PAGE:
Sometimes I like to take mom by the hand and drag her around the house for fun.  If don’t whine, she does it…even when her eyes are droopy.  Sometimes I walk her back and forth, back and forth, back and forth.  I give her my biggest toothy grin.  She calls me a jokester, laughs and tickles me.

When I don’t know how to tell mom what I want, sometimes I scream and cry.  She doesn’t care if we’re right in the middle of the grocery store.  She waits for me to calm down before she helps me.  I know she knows what I want.  If she would just give it to me I would be quiet.  She doesn’t give in though…even when people are watching.

My mom plays with me a lot.  She protects me.  She kisses me all over my face…a lot…like all the time.  Even when I am trying to do important stuff like run around or watch Yo Gabba Gabba.

I show my mom that I love her.  I kiss her, snuggle with her, and I give her a big hug when she picks me up from school.  Someday I will tell my mom, “I love you;” because I do.  I just don’t know how to say the words yet.

To read this post through mom's eyes click here.

October 3, 2014

Lessons from My Nonverbal Son

Brandon has taught me so much in just three years.

He has taught me what is means to love unconditionally.  He has given me a glimpse into the love our Heavenly Father feels for us.  He’s shown me what it means to love someone so much it hurts; what if feels like when your heart is so full that it feels like it could actually burst.  There is nothing this child could do that would make me love him any less.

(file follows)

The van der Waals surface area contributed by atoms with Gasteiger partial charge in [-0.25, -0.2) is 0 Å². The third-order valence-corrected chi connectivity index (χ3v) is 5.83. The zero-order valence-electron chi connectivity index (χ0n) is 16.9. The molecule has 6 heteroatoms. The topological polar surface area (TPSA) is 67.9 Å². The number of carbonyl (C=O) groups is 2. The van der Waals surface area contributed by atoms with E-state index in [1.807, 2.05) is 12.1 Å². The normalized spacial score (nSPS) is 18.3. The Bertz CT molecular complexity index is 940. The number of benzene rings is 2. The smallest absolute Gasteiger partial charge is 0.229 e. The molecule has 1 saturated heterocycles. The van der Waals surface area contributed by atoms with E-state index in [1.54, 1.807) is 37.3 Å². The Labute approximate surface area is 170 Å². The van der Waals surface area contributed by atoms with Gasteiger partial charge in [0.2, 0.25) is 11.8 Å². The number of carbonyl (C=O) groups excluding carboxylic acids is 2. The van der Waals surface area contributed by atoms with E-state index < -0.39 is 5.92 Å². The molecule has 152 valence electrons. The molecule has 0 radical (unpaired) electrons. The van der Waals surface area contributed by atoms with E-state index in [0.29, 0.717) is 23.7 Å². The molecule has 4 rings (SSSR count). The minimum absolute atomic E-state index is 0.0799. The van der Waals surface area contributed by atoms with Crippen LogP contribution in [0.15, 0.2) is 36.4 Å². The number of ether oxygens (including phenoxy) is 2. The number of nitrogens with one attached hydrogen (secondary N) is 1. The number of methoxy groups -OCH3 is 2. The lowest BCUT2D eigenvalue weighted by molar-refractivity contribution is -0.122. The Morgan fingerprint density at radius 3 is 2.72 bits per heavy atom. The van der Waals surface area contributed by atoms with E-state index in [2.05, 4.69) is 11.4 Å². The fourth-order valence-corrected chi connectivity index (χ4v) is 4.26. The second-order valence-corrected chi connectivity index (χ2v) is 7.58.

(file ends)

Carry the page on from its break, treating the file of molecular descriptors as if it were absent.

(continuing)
He has taught me selflessness.  He has shown me what it means to give your whole self to another, not to make yourself feel good, look good, or for others to notice, but solely for the happiness of that person.

He has taught me not to pass judgment.  People go through struggles and are fighting battles every day that we have no idea of.

He has taught me to keep my priorities in perspective.  We can all list our most important priorities, but do we actually live that way?  He reminds me of this every day.

He has taught me nothing if not patience - to have patience in the short term, as well patience in the long term.  He has taught me that I don’t need all of the answers right now.  He has helped teach me what it means to be still and to still be moving.  He has taught me to how to lean not on my own understanding.

Because of him I am a better person.

He has taught me all of these things without saying a single word.

Click here to read this post Through Brandon’s Eyes